14 Mar Why the Pope Wears Red Shoes
by Massimo Gatto
Romans knew that the timetable for the papal conclave would be a quick one when the three sets of vestments prepared for the new pontiff—in small, medium, and large sizes—had already disappeared from the display window of Gammarelli, the ecclesiastical tailors, on Friday, March 8. The three white wool satin cassocks had appeared on March 4, along with one scarlet capelet, the mozzetta, trimmed in white ermine, versatile enough for one size to fit any aspiring pontiff, a single pair of red kangaroo-leather shoes in a medium size and a white moiré silk zucchetto, the pontifical skullcap. Though they are loaded with Christian significance, many of these articles of clothing actually have a far more ancient pedigree.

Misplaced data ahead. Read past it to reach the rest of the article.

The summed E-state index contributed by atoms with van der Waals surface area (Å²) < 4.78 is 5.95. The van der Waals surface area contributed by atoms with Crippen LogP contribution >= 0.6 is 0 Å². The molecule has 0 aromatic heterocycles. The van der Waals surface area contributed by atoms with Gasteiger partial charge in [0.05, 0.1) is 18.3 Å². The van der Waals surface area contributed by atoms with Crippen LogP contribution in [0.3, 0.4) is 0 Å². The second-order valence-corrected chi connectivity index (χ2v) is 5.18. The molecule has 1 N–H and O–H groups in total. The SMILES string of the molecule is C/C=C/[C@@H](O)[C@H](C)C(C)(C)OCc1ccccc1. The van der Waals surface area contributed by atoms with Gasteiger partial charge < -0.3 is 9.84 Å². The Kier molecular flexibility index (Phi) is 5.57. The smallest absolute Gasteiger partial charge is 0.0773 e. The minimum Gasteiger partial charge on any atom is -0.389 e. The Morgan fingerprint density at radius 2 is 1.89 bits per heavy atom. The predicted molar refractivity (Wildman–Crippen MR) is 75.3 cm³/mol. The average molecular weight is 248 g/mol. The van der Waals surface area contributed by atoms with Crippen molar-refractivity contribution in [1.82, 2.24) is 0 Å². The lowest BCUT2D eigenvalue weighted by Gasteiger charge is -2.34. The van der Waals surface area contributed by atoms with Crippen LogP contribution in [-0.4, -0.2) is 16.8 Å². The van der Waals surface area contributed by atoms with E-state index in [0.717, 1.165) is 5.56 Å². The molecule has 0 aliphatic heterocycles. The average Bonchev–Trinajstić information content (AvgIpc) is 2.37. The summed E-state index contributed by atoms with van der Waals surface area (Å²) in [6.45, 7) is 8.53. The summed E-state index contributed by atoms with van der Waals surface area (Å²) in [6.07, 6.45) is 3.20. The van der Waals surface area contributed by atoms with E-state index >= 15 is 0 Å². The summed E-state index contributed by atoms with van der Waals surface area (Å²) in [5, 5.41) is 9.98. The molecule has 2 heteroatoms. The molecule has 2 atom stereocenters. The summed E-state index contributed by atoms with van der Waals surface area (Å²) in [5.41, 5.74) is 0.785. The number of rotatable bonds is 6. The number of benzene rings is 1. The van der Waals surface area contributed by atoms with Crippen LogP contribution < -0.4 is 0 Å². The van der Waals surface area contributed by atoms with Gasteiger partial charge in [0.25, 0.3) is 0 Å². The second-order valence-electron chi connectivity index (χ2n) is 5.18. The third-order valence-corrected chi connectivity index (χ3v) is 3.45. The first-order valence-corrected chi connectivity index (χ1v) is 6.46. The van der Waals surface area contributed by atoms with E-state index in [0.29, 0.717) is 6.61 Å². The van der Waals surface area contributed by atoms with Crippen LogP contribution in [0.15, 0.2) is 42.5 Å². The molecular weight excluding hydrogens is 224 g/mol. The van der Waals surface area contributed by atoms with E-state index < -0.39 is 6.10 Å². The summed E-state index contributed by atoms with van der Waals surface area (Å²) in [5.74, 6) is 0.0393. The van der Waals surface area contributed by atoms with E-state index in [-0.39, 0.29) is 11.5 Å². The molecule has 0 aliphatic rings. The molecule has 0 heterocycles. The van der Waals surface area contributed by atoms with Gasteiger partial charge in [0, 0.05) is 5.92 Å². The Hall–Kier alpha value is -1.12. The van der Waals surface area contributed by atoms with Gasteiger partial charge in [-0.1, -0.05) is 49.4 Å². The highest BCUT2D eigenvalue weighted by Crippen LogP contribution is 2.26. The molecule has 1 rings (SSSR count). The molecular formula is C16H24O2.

Those red shoes, for example—which the pontifex emeritus has now given up in favor of a more ordinary brown pair from Mexico—may symbolize the blood of Christian martyrs. But when red shoes were the height of fashion in Etruscan Rome, that is, five hundred years before the birth of Jesus, they designated the wearer as an aristocrat, someone who could afford leather that had been colored with the most expensive dye in the Mediterranean, Phoenician “purple”—which was actually scarlet red. (It was produced by scoring the bodies of molluscs and ranged in color from blue to red, with red the most prized shade.) The leather itself came not from kangaroos, of course, but from the Chianina cattle, who came to Italy together with the Etruscans and provided the ancestral form of Florentine beefsteak.